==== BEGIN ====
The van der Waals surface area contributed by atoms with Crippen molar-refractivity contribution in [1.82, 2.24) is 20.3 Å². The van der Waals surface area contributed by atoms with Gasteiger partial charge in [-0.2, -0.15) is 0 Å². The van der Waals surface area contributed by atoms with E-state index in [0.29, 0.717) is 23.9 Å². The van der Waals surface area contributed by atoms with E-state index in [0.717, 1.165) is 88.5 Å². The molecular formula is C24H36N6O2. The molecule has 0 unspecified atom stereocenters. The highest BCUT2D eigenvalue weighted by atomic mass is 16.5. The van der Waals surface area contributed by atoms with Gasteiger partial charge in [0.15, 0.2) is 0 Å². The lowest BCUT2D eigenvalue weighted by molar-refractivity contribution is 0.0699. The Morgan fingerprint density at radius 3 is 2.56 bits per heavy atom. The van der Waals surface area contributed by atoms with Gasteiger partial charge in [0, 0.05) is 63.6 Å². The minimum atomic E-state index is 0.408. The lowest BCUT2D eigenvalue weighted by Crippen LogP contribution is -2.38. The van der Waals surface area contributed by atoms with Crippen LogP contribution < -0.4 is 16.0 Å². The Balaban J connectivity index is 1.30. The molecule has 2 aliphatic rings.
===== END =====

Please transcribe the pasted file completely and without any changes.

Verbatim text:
The van der Waals surface area contributed by atoms with Crippen molar-refractivity contribution in [1.82, 2.24) is 20.3 Å². The van der Waals surface area contributed by atoms with Gasteiger partial charge in [-0.2, -0.15) is 0 Å². The van der Waals surface area contributed by atoms with E-state index in [0.29, 0.717) is 23.9 Å². The van der Waals surface area contributed by atoms with E-state index in [0.717, 1.165) is 88.5 Å². The molecular formula is C24H36N6O2. The molecule has 0 unspecified atom stereocenters. The highest BCUT2D eigenvalue weighted by atomic mass is 16.5. The van der Waals surface area contributed by atoms with Gasteiger partial charge in [0.15, 0.2) is 0 Å². The lowest BCUT2D eigenvalue weighted by molar-refractivity contribution is 0.0699. The Morgan fingerprint density at radius 3 is 2.56 bits per heavy atom. The van der Waals surface area contributed by atoms with Gasteiger partial charge in [0, 0.05) is 63.6 Å². The minimum atomic E-state index is 0.408. The lowest BCUT2D eigenvalue weighted by Crippen LogP contribution is -2.38. The van der Waals surface area contributed by atoms with Crippen LogP contribution < -0.4 is 16.0 Å². The Balaban J connectivity index is 1.30. The molecule has 2 aliphatic rings.